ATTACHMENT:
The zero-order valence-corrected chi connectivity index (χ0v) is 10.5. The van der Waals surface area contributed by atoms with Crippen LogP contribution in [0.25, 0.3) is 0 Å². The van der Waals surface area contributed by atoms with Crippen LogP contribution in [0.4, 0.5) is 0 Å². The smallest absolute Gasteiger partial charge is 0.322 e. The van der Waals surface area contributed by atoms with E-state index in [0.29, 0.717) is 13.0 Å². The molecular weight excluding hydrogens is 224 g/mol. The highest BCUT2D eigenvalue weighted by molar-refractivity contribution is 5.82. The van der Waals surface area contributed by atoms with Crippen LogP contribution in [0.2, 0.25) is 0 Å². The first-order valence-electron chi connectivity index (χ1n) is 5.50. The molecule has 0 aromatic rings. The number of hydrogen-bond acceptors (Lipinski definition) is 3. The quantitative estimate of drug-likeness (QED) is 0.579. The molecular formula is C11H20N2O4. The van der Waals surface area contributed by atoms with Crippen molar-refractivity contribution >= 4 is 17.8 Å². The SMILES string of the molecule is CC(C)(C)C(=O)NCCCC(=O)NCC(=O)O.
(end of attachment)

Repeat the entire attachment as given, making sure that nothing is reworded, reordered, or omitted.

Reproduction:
The zero-order valence-corrected chi connectivity index (χ0v) is 10.5. The van der Waals surface area contributed by atoms with Crippen LogP contribution in [0.25, 0.3) is 0 Å². The van der Waals surface area contributed by atoms with Crippen LogP contribution in [0.4, 0.5) is 0 Å². The smallest absolute Gasteiger partial charge is 0.322 e. The van der Waals surface area contributed by atoms with E-state index in [0.29, 0.717) is 13.0 Å². The molecular weight excluding hydrogens is 224 g/mol. The highest BCUT2D eigenvalue weighted by molar-refractivity contribution is 5.82. The van der Waals surface area contributed by atoms with Crippen LogP contribution in [0.2, 0.25) is 0 Å². The first-order valence-electron chi connectivity index (χ1n) is 5.50. The molecule has 0 aromatic rings. The number of hydrogen-bond acceptors (Lipinski definition) is 3. The quantitative estimate of drug-likeness (QED) is 0.579. The molecular formula is C11H20N2O4. The van der Waals surface area contributed by atoms with Crippen molar-refractivity contribution >= 4 is 17.8 Å². The SMILES string of the molecule is CC(C)(C)C(=O)NCCCC(=O)NCC(=O)O.